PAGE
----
How to avoid favouring the best students.
When teaching it is always very easy to always pick on the student that has their hand up with a ready answer for you, but this is a form of favouritism. It is important to remember that your job entails keeping the entire class engaged. The traditional method of picking the student with their hand in the air, is not always the best as it will not engage those students who never raise their hands. Your choice of picking students to answer questions must leave enough time those students who struggle to answer to come up with the correct answer.
Remember every child in the room needs to feel valued – there are ways to ensure that you don’t always favour the best students, this article should help you use some of them in your teaching.
1  Invest in some blank lolly sticks.
The students can write their names on these, they are then put into a container and one is drawn out at random – that student gets to answer the question. This is a variation on the idea of “names out of a hat”.
2  Use a random name generator.
If you have a projector this works well. You can get programmes that will randomly generate a name for you from your class list. Failing this you can make a continually scrolling list of names in PowerPoint and stop it randomly. Again this is a variation on the idea of “names out of a hat”.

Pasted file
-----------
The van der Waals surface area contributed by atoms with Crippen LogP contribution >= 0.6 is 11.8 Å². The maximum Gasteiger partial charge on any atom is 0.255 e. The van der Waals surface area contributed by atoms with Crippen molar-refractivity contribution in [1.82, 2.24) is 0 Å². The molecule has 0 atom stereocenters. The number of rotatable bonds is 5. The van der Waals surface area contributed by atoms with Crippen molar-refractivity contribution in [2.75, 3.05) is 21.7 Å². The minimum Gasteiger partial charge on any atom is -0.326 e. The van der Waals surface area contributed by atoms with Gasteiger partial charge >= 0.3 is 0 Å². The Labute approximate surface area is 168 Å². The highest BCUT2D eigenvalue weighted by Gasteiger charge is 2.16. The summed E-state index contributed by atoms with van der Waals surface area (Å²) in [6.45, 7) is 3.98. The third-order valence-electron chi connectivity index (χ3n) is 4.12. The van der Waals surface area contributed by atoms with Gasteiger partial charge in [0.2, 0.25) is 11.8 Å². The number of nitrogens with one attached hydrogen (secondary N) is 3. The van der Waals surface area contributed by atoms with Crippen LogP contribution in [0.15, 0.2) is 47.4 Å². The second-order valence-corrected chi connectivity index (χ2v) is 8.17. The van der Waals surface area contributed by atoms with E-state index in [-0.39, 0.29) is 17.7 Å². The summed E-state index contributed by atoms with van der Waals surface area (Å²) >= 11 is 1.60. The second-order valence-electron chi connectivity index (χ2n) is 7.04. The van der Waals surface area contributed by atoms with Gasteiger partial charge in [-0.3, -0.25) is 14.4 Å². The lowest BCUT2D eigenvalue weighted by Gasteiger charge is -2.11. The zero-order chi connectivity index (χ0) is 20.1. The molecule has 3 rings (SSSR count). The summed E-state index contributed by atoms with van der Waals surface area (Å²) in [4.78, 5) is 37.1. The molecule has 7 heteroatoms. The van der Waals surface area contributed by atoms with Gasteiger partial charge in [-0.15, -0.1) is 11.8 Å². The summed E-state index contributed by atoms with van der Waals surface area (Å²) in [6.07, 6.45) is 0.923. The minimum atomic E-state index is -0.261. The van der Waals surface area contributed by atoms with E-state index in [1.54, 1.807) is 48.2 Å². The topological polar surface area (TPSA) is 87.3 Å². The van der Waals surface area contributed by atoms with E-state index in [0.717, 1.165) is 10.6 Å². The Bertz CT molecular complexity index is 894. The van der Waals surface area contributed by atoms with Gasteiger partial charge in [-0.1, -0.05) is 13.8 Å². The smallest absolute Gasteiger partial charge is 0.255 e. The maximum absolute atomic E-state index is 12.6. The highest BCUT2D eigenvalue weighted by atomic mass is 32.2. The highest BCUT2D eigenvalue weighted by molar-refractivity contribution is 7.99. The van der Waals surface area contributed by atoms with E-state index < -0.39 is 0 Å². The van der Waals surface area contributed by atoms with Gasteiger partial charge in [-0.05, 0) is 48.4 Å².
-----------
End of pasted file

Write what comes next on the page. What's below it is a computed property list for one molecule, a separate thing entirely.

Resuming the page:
3  A ticklist of the students’ names on a clipboard.
This allows you to have a little more control over the names that are called, you can target the questions to the students that they are most appropriate for. High level questions to the high ability and vice versa.
4  The student who gives the correct answer picks the next person to answer.
The students are very good at keeping track of who has and hasn’t answered, this is an ideal way of giving them a little control over the classroom environment. They are also very good at working out who is and isn’t paying attention.
5  Alternate between boys and girls.
If you have no access to any of the above methods, and don’t have a class you can trust to pick sensibly always make sure that you vary the questions between the boys and the girls so as not to appear to have favourites.
6  Alternate between left hand side of the room and right hand side of the room.
To make it more random when using method 6 you can also vary the questions between the two sides of the room.
7  Alphabetical girls A→ Z, boys Z→A
Another method is to work through the class register, if you work in opposite directions with the students’ names it is not so obvious. Another method of hiding this is to use the students’ first names rather than surnames.
8  Random playing card or random number
Allow each student to pick a random playing card, or a number from a tray held at the entrance of the room. You can then pose the question to the student with a specific number or playing card.
9  Teams answer